Smart innovation for savvy practitioners

Running a medical practice can be like running a baseball team. It requires skill, talent, equipment, facilities, and gut instincts. But today, managers are also required to include technological expertise in their skills. It is not enough for a doctor to be a good doctor or even a good businessman. The tools of the trade have evolved. The advantage is that some of the tools available can have a significant impact on the ultimate goal – better patient outcomes – without excessive cost to the practitioner.

The COVID-19 pandemic has exposed many issues such as patient access to care and accelerated existing technologies such as telemedicine and innovative options such as remote patient monitoring (RPM).


RPM isn’t new, but devices and technology continue to evolve and improve, making it a hot topic in practice management discussions. If RPM is expected to save the US healthcare system $200 billion over the next 25 years, as Deloitte research indicates, how will this affect specific practices? ?

RPM offers a more efficient method of care with today’s technologies but there are upfront costs in equipment, training, adapting processes, etc., although the capital outlay is often lower than with conventional medical equipment . The implementation of a new technology is not immediate, so it is necessary to transport the existing systems while gradually introducing the new one.

For medicine, the advantages are multiple. When the proper RPM technology is used successfully, patients do not have to travel back and forth to the clinic and appointments can be managed on a tighter schedule. RPM can also improve speed and data access. For example, vital signs and other physiological information can be automatically captured by patients at home and routed to the clinic with little patient or provider intervention, increasing both data speed and accuracy.

With acute care for a specific incident or condition, RPM can facilitate earlier discharge of a patient from the hospital or inpatient facility if the condition can be effectively monitored at home. RPM technology can provide an automated and continuous way to monitor the patient and alert the caregiver to a potential problem.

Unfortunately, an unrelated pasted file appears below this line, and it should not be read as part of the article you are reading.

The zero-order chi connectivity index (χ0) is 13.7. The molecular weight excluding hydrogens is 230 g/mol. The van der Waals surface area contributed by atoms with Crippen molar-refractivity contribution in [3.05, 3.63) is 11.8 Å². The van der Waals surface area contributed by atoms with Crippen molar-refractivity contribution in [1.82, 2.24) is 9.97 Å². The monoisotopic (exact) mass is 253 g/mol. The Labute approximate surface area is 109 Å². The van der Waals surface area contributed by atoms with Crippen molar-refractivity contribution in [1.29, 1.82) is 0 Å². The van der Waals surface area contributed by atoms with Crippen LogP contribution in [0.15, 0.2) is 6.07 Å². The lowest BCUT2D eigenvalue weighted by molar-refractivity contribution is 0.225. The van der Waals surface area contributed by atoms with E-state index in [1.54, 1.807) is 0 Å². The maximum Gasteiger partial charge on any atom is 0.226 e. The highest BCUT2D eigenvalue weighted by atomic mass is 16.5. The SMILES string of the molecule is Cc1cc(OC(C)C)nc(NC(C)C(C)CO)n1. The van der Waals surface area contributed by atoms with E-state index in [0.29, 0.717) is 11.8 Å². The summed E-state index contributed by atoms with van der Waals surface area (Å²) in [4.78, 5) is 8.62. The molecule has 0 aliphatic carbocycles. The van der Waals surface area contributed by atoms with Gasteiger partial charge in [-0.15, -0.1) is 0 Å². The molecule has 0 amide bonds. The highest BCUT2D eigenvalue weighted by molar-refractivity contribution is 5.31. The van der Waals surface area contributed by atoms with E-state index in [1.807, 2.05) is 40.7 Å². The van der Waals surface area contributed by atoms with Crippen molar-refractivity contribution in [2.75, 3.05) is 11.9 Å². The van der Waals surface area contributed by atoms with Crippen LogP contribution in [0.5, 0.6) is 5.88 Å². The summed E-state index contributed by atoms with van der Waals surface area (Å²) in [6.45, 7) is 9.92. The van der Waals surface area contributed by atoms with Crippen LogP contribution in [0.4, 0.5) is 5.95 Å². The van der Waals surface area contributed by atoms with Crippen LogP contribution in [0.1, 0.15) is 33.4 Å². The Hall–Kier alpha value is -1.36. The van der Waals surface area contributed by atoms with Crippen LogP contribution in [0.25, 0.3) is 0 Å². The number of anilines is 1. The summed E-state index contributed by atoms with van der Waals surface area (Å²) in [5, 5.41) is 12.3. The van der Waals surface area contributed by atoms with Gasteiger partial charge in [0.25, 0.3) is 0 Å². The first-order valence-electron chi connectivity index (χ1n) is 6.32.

There is no denying that healthcare is a business. Practices and healthcare facilities need to manage patients effectively in order to be profitable. Optimizing the doctor’s time is therefore essential. Even with RPM, it can be difficult to justify the ROI of a new technology to replace an existing process. However, using RPM to add a new revenue stream can be financially attractive for vendors. Here is an example. Cardiologists have used Holter monitors for decades, but they still require multiple in-person patient visits as well as a technician to download and review the data. While a Holter might be the best choice for some patients, the addition of a mobile telemetry-based heart monitoring option adds a more appealing service option for certain demographics.

McKinsey reported that “$250 billion in US healthcare spending could potentially shift to virtual or virtually enabled care,” especially among patients who have grown up with technology. But for virtual care to go beyond video calls and telemedicine, clinicians must identify the compelling application for using the new technology.

Think about when computers became mainstream. Being told that you can perform a myriad of new tasks with a computer is great – conceptually. But in reality, it doesn’t matter unless one of these functions fulfills a compelling need. Learning that you could use a computer to create a spreadsheet that cut your bookmaking time from 15 hours to three hours was worth the cost of equipment, software, and training.

The scheme is similar. For example, to monitor blood pressure, patients are often asked to take manual blood pressure readings throughout the day over several days. The problem with conventional BP cuffs is that the entire burden falls on the patient to remember to read and record the information, which often results in poor and/or sporadic data. By using a wearable medical device that can automatically and continuously capture blood pressure readings, the data will be more accurate and reliable, leading to better diagnosis and better treatment.

RPM’s continuous monitoring provides a huge amount of raw data. The right app should show the clinician simplified data applicable to the situation. Consider self-driving cars. On-board sensors generate large amounts of data, but the software analyzes and filters only what the driver needs to see. Similarly, continuous RPM monitoring generates mountains of data, but the right software and algorithm makes the data useful to the clinician without being overwhelming.

The future

Like many other technologies, RPM can seem intimidating at first, but it doesn’t have to be. Clinicians have the opportunity to help evolve healthcare by bringing technology into the mainstream. Face-to-face medicine is not the only option; it’s just the standard care model. Years ago home visits were the norm; why can’t RPM help usher in a new phase through a generation that grew up with cellphones and the internet as necessities? Health care can lead the way, with physicians serving as both practitioners and key decision makers.

Jiang Li is founder and CEO of Vivalink, a provider of connected healthcare technology for patient monitoring and telemedicine.

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